comments on OpenChain Compliance 2016-H1 Specification


Karen Sandler
 

Hi OpenChain participants!

I'm pleased to provide comments on the published draft spec (these are in large part the comments I provided informally on a working group call prior to publication).

* I think text should be added in the introductory section about the value of compliance, generally. Perhaps something like:

"Complying with the terms of the free and open source licenses used in industry is not only important for minimizing risk to individual companies, but is also a necessary step towards the preservation, collaboration and improvement of the software infrastructure we all rely on."

Text should also be added to clarify that completely following the spec does not guarantee full compliance and that the (obvious) intention is that companies need to tailor the guidelines to their own procedures. I think this would fit well in the second to last paragraph on page 3 and perhaps should also be added to G6.1.

* In the definitions, I think the term "OpenChain Compliant" is confusing, and can be fixed by using a term other than "compliant". We don't want people to think that following these recommendations is any attestation as to actual compliance (though of course I agree that they will help if followed fully). Calling it "OpenChain Conforming" or "OpenChain Accordant" would work, for example.

* G4.1 should refer to "complete and corresponding source code" instead of just "source code".

* Also in G4.1, a bullet point should be added saying "scripts used to control compilation and installation", as per GPLv2 Section 3 and GPLv3 Section 1 (we may also want to include some reference to this in G3.2, along with a reference to complete and corresponding source code as well). Even though scripts are included in CCS under GPL I think it makes sense to give this its own bullet point to highlight the requirement which is sometimes overlooked. GPLv2 and GPLv3 ensure not only that users receive software freedom in the abstract, but have the technically necessary information to make practical use of those freedoms. Ability to rebuild the binaries from source code, and knowing that everything necessary to produce the binary are present is what matters most in copyleft compliance (this is why, for example, copyleft and security go hand in hand).

* In G5.2, it may be appropriate to recommend considering a Code of Conduct for a company's participation in any community (right now the language is weak anyway and says "might include"). This is becoming increasingly common in companies, as I understand it, as a way to limit liability for inappropriate communications by employees in the public and is something they should actively consider.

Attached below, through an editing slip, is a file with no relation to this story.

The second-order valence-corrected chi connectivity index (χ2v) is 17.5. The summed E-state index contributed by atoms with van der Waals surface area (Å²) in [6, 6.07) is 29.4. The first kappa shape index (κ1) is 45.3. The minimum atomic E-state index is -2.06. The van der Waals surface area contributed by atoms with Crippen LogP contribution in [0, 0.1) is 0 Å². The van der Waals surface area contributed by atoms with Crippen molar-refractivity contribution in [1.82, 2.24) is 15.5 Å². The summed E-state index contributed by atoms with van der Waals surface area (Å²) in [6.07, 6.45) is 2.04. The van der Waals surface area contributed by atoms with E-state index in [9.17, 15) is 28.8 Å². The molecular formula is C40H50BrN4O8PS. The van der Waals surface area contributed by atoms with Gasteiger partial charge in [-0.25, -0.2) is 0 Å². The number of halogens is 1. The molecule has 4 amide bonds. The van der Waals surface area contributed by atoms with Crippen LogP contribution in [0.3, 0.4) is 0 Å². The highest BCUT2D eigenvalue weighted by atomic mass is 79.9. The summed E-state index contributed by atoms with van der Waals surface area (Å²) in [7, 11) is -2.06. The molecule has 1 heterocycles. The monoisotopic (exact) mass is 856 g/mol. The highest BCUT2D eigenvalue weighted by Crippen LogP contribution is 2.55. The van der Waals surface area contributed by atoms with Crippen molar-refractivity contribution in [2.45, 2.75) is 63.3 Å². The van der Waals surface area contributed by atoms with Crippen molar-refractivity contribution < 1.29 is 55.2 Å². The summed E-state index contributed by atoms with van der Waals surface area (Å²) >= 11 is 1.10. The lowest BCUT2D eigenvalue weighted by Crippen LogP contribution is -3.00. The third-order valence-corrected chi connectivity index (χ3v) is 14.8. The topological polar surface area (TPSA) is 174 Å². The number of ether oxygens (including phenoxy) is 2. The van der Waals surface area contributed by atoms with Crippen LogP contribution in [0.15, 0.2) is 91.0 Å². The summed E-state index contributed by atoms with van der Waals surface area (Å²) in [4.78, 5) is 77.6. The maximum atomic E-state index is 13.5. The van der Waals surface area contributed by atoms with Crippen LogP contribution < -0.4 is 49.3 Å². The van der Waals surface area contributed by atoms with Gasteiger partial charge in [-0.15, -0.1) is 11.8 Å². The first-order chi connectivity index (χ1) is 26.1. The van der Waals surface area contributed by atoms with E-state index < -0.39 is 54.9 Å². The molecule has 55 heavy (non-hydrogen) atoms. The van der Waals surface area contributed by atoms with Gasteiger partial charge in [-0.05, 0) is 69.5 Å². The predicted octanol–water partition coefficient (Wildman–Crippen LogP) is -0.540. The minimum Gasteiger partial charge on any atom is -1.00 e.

Thanks for making this public call for comments!

karen


Karen M. Sandler
Executive Director, Software Freedom Conservancy
__________
Become a Supporter today! http://sfconservancy.org/supporter/


Mike Linksvayer
 

+1 to all of Karen's comments.

I've been finding the double usage of compliance in this context confusing, both for people I'm talking to, and for me -- I'm not confident they get it. Conformance seems like the right word for OpenChain, but not only to remove double usage. https://www.whittingtonassociates.com/2002/06/conformity-conformance-or-compliance/ explains why ISO 9000 uses "conformity" rather than "compliance" (but not why "conformity" rather than "conformance"; latter seems adequate to me). Final paragraph:

Conformity can be viewed as internally driven, such as our voluntary, consensus-based standards. Compliance can be viewed as externally imposed. So, we should use conformity, not conformance or compliance, when referring to fulfilling product and process requirements. Of course, if customers impose conformity to ISO 9001, your organization may feel like it has to comply rather than conform.

Conform[ance] seems right for OpenChain, compliance for open source licenses.

Mike

On Mon, Jun 6, 2016 at 4:57 AM, Karen Sandler <karen@...> wrote:
Hi OpenChain participants!

I'm pleased to provide comments on the published draft spec (these are in large part the comments I provided informally on a working group call prior to publication).

* I think text should be added in the introductory section about the value of compliance, generally. Perhaps something like: